Doing the Morse – Stan Simpson (G4ITM)

My first encounter with the brainchild of Samuel Morse was in 1935 at the scout hut at the bottom of School Road, Sandown when, resplendent in short trousers and woggle, I presented myself far training for ray second class Signallers test. I could have chosen either semaphore or Morse but as the former requires the ability to tell your left from your right (a skill I have still not mastered) I opted for the Morse. Morse at this level was sent with a blue and white flag on a stick. The stick was held aloft. A small movement of about six inches represented a dot and a big sweep down to the right was a dash.

The combination of a twelve year old boy and a four foot stick is full of exciting possibilities, and as we thrashed about trying to stop the flag wrapping itself round the stick we came very close to impaling the portrait of our founder, who was regarding us with apprehension from his nail halfway up the wall. Anyway, after a period of about three weeks we all passed out at 12 letters per minute. This may have been because we were skilful it may have been because our instructor wanted to get home to his loved ones while he was still in one piece.

I have never been able to decide. There was then a lengthy lull in my Morse activities until the outbreak of war and the formation of the Home Guard. I joined the signal section mainly because it was preferable to standing in the cold under the bridge at The Harrow three nights a week. We did frequent practice sessions with a buzzer and key although we all knew there was no possibility that we would ever he issued with radio. On Sunday mornings we used to send messages with a lamp between Rocklands on the East Hill and a field just below the church at Fairlight.

I could never see the military logic of this. With the rest of your platoon hiding in the long grass, it is not a good idea to stand on a piece of high ground flashing a light. It would make sense to use a flag. That way you would have a fighting chance that the enemy would think you were surrendering. Then, in 1943, it was the Royal Corps of Signals and the training centre at Catterick. While the rest of the squad were learning the code parrot fashion, I was able to sit back with the indulgent smile of one who could do 12 wpm. Then suddenly, almost overnight, my colleagues were reading 18 wpm and I was still doing 12. Thus are the mighty fallen! I received my last army message in 1947 and after demob I fully intended going for the amateur licence but trivial things like earning a living always seemed to get in the way and it was 32 years later in 1979 when I finally got round to it.

Strangely enough the Morse was still there after all that time. Like the man said, “You never forget how to fall off a bicycle.” For the past twelve years or so I have been torturing my friends with Morse so that they can get their “A” licences. I am full of praise for their dedication to the cause. They have endured with fortitude “The Rime of the Ancient Mariner”, “The Song of Hiawatha”, the works of William McGonagall (the world’s worst poet) and the complete history of the Battle of Hastings.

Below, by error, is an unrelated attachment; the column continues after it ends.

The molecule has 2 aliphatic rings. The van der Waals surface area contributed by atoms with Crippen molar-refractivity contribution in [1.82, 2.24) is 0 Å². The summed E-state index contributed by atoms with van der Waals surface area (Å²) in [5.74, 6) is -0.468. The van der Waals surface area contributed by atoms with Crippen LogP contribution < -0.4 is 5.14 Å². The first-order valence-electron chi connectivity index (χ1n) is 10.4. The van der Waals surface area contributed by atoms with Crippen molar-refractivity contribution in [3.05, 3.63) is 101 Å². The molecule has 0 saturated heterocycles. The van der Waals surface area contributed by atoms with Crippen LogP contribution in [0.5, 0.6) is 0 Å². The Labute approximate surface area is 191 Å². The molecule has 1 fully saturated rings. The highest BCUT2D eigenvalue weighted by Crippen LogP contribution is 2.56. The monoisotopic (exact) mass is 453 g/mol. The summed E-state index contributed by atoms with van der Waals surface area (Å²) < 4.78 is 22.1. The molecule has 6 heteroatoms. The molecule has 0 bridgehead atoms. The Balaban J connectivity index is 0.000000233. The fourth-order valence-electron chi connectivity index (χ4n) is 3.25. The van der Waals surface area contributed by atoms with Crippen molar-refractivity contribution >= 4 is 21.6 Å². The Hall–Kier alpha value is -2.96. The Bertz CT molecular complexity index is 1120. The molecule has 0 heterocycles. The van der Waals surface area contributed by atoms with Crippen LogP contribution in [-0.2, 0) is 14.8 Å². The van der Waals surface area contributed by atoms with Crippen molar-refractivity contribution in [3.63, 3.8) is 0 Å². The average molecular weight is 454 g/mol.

For me, the high spot was provided by Mike G0JEX who read back the Immortal sentence, “The Norman knight lunged with their MOSFETS.” Mind you, strict discipline does prevail during these sessions. I have a list of Norman knights who were at the Battle of Hastings and taking a few of these down soon brings the troublemakers back into line.I have always enjoyed Morse without really being very good at It. I hear stories of those legendary operators who can send at 60 wpm while peeling a banana but this sort of thing is not for me.

Stan (G4ITM) April 1993

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Popular pages

Get your amateur radio licence - Find out more about amateur radio licence training.
Month on the Air - G3MGQ's popular monthly DX contest/expedition list.
Wilf Gaye Memorial Cup - The clubs annual operating event in the memory of Wilf Gaye M0GYE.
St. Richard's College Buildathon/STEM/ARISS - HERC attends St. Richard's Catholic College for their various events surrounding the Tim Peake ARISS contact.
G3BDQ - John Hey's Rare QSL Cards.
Sussex Electronics Radio Fair - SERF Sussex Electronics Radio Fair 2016.
Vital Spark - A selection of articles re-published from the Vital Spark.
RSGB News - Find out how to get RSGB news on your mobile or PC.
Experimenters Corner - A selection of Proteus projects by Bob Gornal (G7DME)
BBADL - Bath Based Distance Learning Course.
Conquest Hospital Radio - Presented by HERC member Antony (G4CUS).
Radio Rallies 2016 - An up to date list of radio rallies scheduled for 2016.
Club QSL Cards - A selection of QSL cards the club has received over the years.
Other Newsletters - Excellent newsletters and magazines from other clubs.
TX Factor episodes - Take a look at the TX Factors YouTube videos.
John Taplin - A bio of the late John Taplin.

Amateur Radio Resources

Other Radio Clubs & RAYNET

BSARS - Brede Steam Amateur Radio Society

RAYNET - The Hastings and Rother RAYNET Group.

HERC members sites

Sigord - Gordon Sweet
Hastings Radio Comms - Andrew Haas-Campbell
Hoofbags - Liz Costa